She was also assisted by running in a state where Democrats outnumbered Republicans by more than 3-to-1 in 2012, though voters who have elected Republican governors as a counterweight to the Democrat-run legislature. The current governor, Lincoln Chafee, a former Republican U.S. Senator, won office as an independent in 2010 and later became a Democrat.
A three-way race, which included Republican Allan Fung and Moderate Party candidate Robert Healey, allowed Raimondo to win with 41 percent of the vote. Healey, a political activist and perennial candidate, won 21 percent of the vote while spending next to nothing on his campaign.
Fung, the 44-year-old mayor of Cranston, opposed increasing the minimum wage and favored curbing unions’ power. He proposed cutting taxes and easing regulations, echoing his party’s national approach.
Raimondo said her plans, which include worker training programs, had broader appeal.
“I offered a strategy for economic growth,” Raimondo said. “He just offered the same Republican platform of cut taxes on corporations, hold down wages and automatically the economy will turn around.”
Fung said his campaign faced a challenge running in such a Democrat-heavy state, where the election results were shaped by an unusually strong showing by the third-party candidate.
“It’s an uphill battle because it’s a Democratic state,” he said. “We ran a competitive race.”
Robert Coupe, a spokesman for Fung’s campaign, said the Republican fared well outside of Providence, the most populous city.
Mark Smiley, chairman of the state’s Republican Party, dismissed Raimondo’s proposals as appealing but unrealistic.
“It’s going to resonate with that typical blue-collar guy who’s looking for that union heyday from 20 or 30 years ago,” he said.
Tim Byrne, the business manager in East Providence of a union representing some 1,200 plumbers and other tradesman, said many of his members are without work and some have left the state to seek work.
“We felt she could do the job, get it done, and pull the state out of the economic slump that it’s in,” Byrne said. “The bottom line is we got selfish. We wanted to put our guys back to work.”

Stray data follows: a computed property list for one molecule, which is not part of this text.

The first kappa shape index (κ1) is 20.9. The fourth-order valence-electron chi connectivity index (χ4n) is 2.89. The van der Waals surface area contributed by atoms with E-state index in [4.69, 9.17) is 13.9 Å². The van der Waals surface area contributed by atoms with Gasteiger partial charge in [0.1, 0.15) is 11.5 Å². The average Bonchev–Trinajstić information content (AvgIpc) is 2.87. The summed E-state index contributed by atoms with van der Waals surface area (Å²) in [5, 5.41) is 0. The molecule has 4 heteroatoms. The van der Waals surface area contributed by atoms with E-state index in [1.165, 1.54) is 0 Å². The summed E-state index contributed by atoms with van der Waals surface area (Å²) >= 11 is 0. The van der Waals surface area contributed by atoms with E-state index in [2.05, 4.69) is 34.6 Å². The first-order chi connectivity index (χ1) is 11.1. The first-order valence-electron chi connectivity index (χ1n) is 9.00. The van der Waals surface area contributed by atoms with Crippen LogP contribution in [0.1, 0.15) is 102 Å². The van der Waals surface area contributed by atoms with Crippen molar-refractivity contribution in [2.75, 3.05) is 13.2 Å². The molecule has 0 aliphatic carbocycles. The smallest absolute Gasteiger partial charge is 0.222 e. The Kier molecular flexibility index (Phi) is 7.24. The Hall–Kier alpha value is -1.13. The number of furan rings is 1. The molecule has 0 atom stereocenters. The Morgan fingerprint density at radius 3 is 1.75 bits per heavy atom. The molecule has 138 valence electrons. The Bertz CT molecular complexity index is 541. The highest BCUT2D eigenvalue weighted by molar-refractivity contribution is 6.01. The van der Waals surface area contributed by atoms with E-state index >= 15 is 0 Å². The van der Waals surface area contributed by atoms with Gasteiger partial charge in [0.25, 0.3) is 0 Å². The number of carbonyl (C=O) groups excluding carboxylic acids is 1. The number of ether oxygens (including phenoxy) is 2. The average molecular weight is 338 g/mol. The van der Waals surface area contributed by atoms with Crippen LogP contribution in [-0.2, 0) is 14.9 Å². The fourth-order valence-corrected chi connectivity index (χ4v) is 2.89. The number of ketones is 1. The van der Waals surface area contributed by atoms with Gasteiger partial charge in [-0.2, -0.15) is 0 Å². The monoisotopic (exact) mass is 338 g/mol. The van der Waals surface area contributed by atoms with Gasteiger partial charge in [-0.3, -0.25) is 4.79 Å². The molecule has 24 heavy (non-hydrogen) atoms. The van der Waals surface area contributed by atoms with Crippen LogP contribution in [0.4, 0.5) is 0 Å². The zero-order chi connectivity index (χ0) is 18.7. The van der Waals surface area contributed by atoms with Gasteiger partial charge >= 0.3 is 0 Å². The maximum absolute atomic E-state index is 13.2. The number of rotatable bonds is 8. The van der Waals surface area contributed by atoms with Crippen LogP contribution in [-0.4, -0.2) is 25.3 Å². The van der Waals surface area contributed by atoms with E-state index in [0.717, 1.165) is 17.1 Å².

A Rhodes Scholar and graduate of Harvard University and Yale Law School, Raimondo co-founded Point Judith Capital before becoming treasurer in 2010.
In that job, she successfully backed overhauls to Rhode Island’s pension system that lifted the retirement age, put workers into 401(k)-type plans and suspended raises for retirees until the system was on a better footing, all of which were estimated to save $4 billion over the next two decades. That step cost her support of public-employee unions.
During the gubernatorial campaign this year, Fung and Democratic rivals attacked her for putting more state money into high-fee hedge funds as benefits were being cut, and for campaign contributions from Wall Street. Among her supporters was Michael Bloomberg, the founder and majority owner of Bloomberg LP, the parent company of Bloomberg News. Bloomberg donated $1,000 to Raimondo’s campaign, the annual maximum, according to state records. He also supported her candidacy with Independence USA, a political action committee, which spent $20 million on gubernatorial races and state ballot questions.
Raimondo countered her portrayal as a plutocrat. In advertisements, she recalled how her family was thrown into turmoil when her father was laid off from his job at a watch factory.
“The story of Rhode Island is that we used to be the jewelry manufacturing center of America, all those jobs left and then our leaders let us down and didn’t reposition us for new industries and we’re still stuck,” she said in the interview. ‘It’s on me now to deliver results.’’